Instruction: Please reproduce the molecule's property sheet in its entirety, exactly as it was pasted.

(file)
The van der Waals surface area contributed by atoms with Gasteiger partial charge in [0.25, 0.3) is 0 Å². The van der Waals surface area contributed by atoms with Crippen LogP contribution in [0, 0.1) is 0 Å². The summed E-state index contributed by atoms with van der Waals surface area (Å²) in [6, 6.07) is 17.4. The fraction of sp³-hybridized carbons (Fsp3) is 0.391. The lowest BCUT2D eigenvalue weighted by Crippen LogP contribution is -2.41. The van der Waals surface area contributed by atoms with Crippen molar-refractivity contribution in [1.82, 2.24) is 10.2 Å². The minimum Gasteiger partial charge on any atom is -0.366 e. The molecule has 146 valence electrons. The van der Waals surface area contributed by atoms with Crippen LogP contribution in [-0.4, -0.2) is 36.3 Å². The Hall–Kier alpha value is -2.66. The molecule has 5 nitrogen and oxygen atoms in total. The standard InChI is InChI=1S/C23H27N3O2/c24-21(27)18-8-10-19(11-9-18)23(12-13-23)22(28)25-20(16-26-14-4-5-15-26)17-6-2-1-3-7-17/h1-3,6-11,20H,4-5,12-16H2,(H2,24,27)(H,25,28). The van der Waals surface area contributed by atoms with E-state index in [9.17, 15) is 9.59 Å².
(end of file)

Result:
The van der Waals surface area contributed by atoms with Gasteiger partial charge in [0.25, 0.3) is 0 Å². The van der Waals surface area contributed by atoms with Crippen LogP contribution in [0, 0.1) is 0 Å². The summed E-state index contributed by atoms with van der Waals surface area (Å²) in [6, 6.07) is 17.4. The fraction of sp³-hybridized carbons (Fsp3) is 0.391. The lowest BCUT2D eigenvalue weighted by Crippen LogP contribution is -2.41. The van der Waals surface area contributed by atoms with Crippen molar-refractivity contribution in [1.82, 2.24) is 10.2 Å². The minimum Gasteiger partial charge on any atom is -0.366 e. The molecule has 146 valence electrons. The van der Waals surface area contributed by atoms with Crippen LogP contribution in [-0.4, -0.2) is 36.3 Å². The Hall–Kier alpha value is -2.66. The molecule has 5 nitrogen and oxygen atoms in total. The standard InChI is InChI=1S/C23H27N3O2/c24-21(27)18-8-10-19(11-9-18)23(12-13-23)22(28)25-20(16-26-14-4-5-15-26)17-6-2-1-3-7-17/h1-3,6-11,20H,4-5,12-16H2,(H2,24,27)(H,25,28). The van der Waals surface area contributed by atoms with E-state index in [9.17, 15) is 9.59 Å².